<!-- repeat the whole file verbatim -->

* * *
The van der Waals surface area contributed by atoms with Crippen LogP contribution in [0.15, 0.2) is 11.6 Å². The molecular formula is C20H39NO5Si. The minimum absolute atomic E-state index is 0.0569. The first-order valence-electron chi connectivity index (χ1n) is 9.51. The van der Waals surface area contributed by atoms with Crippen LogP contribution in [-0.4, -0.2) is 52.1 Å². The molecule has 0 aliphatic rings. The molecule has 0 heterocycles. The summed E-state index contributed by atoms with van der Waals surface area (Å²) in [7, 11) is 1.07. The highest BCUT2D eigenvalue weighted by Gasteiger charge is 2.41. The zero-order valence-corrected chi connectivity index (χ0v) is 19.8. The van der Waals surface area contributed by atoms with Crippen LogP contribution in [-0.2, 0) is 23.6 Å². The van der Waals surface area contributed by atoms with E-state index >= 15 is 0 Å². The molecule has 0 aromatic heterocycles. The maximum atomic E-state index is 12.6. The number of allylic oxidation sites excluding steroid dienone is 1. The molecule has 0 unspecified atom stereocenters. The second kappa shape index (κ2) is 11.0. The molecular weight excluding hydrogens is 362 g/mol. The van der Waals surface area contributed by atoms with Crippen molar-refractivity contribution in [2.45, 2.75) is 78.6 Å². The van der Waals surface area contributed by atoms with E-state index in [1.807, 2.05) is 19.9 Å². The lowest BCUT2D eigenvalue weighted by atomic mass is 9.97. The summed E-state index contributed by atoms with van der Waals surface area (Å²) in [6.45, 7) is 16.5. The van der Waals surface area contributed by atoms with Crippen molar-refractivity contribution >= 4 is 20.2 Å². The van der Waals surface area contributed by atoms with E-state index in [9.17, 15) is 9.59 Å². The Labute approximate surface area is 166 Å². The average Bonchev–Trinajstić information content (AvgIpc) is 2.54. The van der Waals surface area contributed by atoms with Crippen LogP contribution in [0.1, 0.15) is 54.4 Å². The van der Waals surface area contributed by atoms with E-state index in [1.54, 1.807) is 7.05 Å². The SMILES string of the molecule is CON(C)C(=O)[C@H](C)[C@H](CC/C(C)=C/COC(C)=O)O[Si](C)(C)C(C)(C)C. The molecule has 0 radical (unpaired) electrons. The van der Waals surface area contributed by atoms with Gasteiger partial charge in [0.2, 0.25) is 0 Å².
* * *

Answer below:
The van der Waals surface area contributed by atoms with Crippen LogP contribution in [0.15, 0.2) is 11.6 Å². The molecular formula is C20H39NO5Si. The minimum absolute atomic E-state index is 0.0569. The first-order valence-electron chi connectivity index (χ1n) is 9.51. The van der Waals surface area contributed by atoms with Crippen LogP contribution in [-0.4, -0.2) is 52.1 Å². The molecule has 0 aliphatic rings. The molecule has 0 heterocycles. The summed E-state index contributed by atoms with van der Waals surface area (Å²) in [7, 11) is 1.07. The highest BCUT2D eigenvalue weighted by Gasteiger charge is 2.41. The zero-order valence-corrected chi connectivity index (χ0v) is 19.8. The van der Waals surface area contributed by atoms with Crippen LogP contribution in [-0.2, 0) is 23.6 Å². The van der Waals surface area contributed by atoms with E-state index >= 15 is 0 Å². The molecule has 0 aromatic heterocycles. The maximum atomic E-state index is 12.6. The number of allylic oxidation sites excluding steroid dienone is 1. The molecule has 0 unspecified atom stereocenters. The second kappa shape index (κ2) is 11.0. The molecular weight excluding hydrogens is 362 g/mol. The van der Waals surface area contributed by atoms with Crippen molar-refractivity contribution in [2.45, 2.75) is 78.6 Å². The van der Waals surface area contributed by atoms with E-state index in [1.807, 2.05) is 19.9 Å². The lowest BCUT2D eigenvalue weighted by atomic mass is 9.97. The summed E-state index contributed by atoms with van der Waals surface area (Å²) in [6.45, 7) is 16.5. The van der Waals surface area contributed by atoms with Crippen molar-refractivity contribution >= 4 is 20.2 Å². The van der Waals surface area contributed by atoms with E-state index in [9.17, 15) is 9.59 Å². The Labute approximate surface area is 166 Å². The average Bonchev–Trinajstić information content (AvgIpc) is 2.54. The van der Waals surface area contributed by atoms with Crippen LogP contribution in [0.1, 0.15) is 54.4 Å². The van der Waals surface area contributed by atoms with E-state index in [1.54, 1.807) is 7.05 Å². The SMILES string of the molecule is CON(C)C(=O)[C@H](C)[C@H](CC/C(C)=C/COC(C)=O)O[Si](C)(C)C(C)(C)C. The molecule has 0 radical (unpaired) electrons. The van der Waals surface area contributed by atoms with Gasteiger partial charge in [0.2, 0.25) is 0 Å².